A top detective, Dave Edgar, who worked with Madeleine McCann’s parents has suggested (in April 2017) she could be alive,
living with her captor and oblivious that she is even missing.
Despite a decade with no answers her parents have said they have never given up hope of seeing their daughter again.
Miracles happen every day. I hope Madeleine can be found.
This book is full of surprises, twists and mysteries.
My preferred quote is:
"Where do you go to when you close your eyes?"
The UK Novel Writing Competition 2017 Shortlist is now available at
25 Finalists out of 3112 entries.
Imaginative and intense,
The Ocean at the end of the Lane is a sweet, yet scary, story of childhood innocence and imagination.
My newest Short Story "Talliskynina" is available for free to my subscribers.
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I hope you enjoy reading my short story "Talliskynina"
and wish you a beautiful day!
Right leg first, left leg second, leg after leg, out of the bed.
Leg after leg, back into the bed. Out of her bed, back onto her back, Talliskynina played with her legs.
The morning sunlight, shining through the curtain, created shadows of her legs on the wall. Going in and out of her bed, Talliskynina watched the images, smiling, going backward and forward, playing with the morning shadow theater, as would she be deciding between sleeping longer and going out to see the light of the sun from the other side of the window.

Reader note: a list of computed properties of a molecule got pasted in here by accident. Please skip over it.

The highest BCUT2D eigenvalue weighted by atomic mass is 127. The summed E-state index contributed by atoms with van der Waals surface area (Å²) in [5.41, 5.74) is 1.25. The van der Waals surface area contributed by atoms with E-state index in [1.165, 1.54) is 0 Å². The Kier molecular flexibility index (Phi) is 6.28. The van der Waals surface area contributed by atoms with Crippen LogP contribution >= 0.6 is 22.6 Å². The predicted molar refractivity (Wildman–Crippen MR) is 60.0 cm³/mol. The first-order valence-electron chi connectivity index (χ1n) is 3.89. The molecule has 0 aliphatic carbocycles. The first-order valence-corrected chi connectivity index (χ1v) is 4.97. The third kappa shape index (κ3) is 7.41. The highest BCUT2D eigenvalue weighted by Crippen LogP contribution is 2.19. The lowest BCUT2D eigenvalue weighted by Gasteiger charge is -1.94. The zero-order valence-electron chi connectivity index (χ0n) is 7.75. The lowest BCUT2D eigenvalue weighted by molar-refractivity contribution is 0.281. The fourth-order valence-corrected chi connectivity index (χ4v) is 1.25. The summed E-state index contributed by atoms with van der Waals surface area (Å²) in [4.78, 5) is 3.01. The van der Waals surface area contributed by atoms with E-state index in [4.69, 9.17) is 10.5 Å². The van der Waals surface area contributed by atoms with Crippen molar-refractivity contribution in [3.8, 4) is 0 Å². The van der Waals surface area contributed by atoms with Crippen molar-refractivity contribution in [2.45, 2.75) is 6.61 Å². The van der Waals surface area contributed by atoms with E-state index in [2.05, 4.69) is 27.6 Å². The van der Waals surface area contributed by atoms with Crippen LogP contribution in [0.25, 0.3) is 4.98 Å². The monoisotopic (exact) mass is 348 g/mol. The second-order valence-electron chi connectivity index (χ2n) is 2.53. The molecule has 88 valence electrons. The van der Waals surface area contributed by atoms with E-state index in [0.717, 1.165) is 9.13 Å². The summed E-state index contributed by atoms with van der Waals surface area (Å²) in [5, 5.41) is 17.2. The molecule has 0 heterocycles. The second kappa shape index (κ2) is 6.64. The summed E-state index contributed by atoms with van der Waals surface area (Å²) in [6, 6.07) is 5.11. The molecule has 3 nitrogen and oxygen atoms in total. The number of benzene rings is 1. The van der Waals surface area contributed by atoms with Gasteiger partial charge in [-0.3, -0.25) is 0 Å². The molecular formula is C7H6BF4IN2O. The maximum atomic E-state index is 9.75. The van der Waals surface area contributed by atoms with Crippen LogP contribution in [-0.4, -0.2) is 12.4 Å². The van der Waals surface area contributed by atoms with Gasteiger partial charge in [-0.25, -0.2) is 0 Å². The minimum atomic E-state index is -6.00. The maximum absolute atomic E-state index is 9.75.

From outside the window, from inside her world.
Suddenly, her movements turned faster, as would a second be a half-second, increasing time, trying to stay longer in bed, jumping out of the bed, jumping back into the bed.
In and out of the bed again, until…step after step, jump after jump, Talliskynina went to the kitchen, and picked up some strawberries.
Strawberries that were supposed to be for a cake.
She walked into her mother’s Hug.
“Mom…can I go out?”
“Talliskynina, eat your breakfast first,” said her mother, pointing to a bowl with cereals on the far end of the table.
Picking up more strawberries and eating three strawberries between each spoonful of cereal, the girl asked again:
“Moooommm, can I go out now?”
“Talliskynina, take care and please be back before lunchtime…the streets can be a dangerous place to be. A street is a place to walk over, to use to go somewhere, not a place to stay around for too long.”
No word about the stolen strawberries, or too many strawberries; Talliskynina’s mother was already used to preparing more, knowing her kid’s passions.
Going out of the safe walls, out of her mother’s safe embrace, Talliskynina prepared herself for the street jungle. One hand on the door frame, a quick look outside, a slower look inside, a quick look outside again until, one foot after another, jumping backward and forward between inside and outside the house.